Puerto Rico Old San Juan 2013 Shuttersotck
A view of Old San Juan, Puerto Rico, 2013 Shutterstock.com

Puerto Rico’s general-obligation debt could be headed to junk status if it can’t access more capital to fund its operations through debt issuances.

“Given the current pressures on the rating, the review is likely to result in either a confirmation of current rating levels or a downgrade,” Moody’s said Wednesday.

A downgrade would affect $52 billion in the struggling commonwealth’s rated debt, Moody’s added. It could trigger a sell-off by mutual funds that invest in the municipal bonds market, lowering the value of Puerto Rico’s debt.

The local government wants to float $1.2 billion in sales tax bonds by the end of the month to help balance its budgets. Its bonds have declined 18.5 percent so far this year, according to Standard & Poor’s Municipal Bond Puerto Rico Index.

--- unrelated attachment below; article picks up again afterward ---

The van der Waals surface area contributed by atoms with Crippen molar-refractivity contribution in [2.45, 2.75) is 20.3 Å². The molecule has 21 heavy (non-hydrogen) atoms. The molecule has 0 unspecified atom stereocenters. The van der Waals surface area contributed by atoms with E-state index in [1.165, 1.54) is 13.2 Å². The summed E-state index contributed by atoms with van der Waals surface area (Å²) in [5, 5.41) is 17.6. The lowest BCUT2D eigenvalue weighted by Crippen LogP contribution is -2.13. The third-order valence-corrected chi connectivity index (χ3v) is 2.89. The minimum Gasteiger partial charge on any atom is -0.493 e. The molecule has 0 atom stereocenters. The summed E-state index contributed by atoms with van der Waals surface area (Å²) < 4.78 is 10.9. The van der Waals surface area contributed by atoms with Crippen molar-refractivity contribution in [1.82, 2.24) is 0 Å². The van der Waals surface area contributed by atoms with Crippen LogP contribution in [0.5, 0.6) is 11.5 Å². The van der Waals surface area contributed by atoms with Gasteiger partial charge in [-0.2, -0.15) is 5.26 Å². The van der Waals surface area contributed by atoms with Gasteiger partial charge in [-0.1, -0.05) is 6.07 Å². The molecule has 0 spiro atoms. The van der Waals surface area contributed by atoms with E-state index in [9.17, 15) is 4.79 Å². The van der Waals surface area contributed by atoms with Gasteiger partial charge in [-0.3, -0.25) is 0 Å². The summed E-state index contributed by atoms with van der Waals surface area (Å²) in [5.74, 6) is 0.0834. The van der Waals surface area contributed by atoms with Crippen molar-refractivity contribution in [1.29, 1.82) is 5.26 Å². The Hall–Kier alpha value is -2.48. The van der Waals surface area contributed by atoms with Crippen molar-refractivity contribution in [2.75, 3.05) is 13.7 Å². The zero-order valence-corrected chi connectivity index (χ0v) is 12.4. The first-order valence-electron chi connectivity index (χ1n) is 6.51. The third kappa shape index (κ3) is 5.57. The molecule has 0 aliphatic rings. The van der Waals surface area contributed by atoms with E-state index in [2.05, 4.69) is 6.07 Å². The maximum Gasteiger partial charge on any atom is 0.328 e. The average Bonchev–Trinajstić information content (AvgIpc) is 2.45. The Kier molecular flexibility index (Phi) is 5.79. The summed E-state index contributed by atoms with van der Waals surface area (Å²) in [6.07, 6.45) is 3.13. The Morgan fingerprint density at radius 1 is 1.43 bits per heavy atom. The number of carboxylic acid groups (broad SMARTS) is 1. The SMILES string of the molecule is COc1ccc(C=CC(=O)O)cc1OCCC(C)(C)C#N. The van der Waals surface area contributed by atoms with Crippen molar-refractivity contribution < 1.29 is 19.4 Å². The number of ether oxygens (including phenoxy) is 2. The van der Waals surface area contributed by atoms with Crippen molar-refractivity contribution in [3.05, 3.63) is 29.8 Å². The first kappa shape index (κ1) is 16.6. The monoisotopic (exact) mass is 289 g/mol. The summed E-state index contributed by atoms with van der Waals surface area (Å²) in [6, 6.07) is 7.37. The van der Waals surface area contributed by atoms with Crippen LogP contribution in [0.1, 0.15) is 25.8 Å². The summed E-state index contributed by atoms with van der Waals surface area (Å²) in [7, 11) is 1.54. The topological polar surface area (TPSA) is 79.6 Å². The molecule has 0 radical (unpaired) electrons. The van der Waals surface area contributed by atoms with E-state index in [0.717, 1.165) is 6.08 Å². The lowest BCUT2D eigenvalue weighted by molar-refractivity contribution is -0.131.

The commonwealth is currently heavily reliant on external short-term debt and it is struggling to access more capital as its yields have spiked on perceived risk. The island’s heavy debt load, pension obligations (especially for teachers) and running deficits may send it into noninvestment status. The big three credit rating agencies – Moody’s, Fitch and S&P – all have Puerto Rico one step above junk.

Puerto Rico’s finance chiefs tried to make a silk purse out of the pig’s ear.

“While Moody's has placed our general-obligation and related bonds on review, we are pleased that they have identified that economic indicators may point to the start of economic stabilization for the Commonwealth,” said Treasury Secretary Melba Acosta Febo and Development Bank Chariman David H. Chafey in a statement.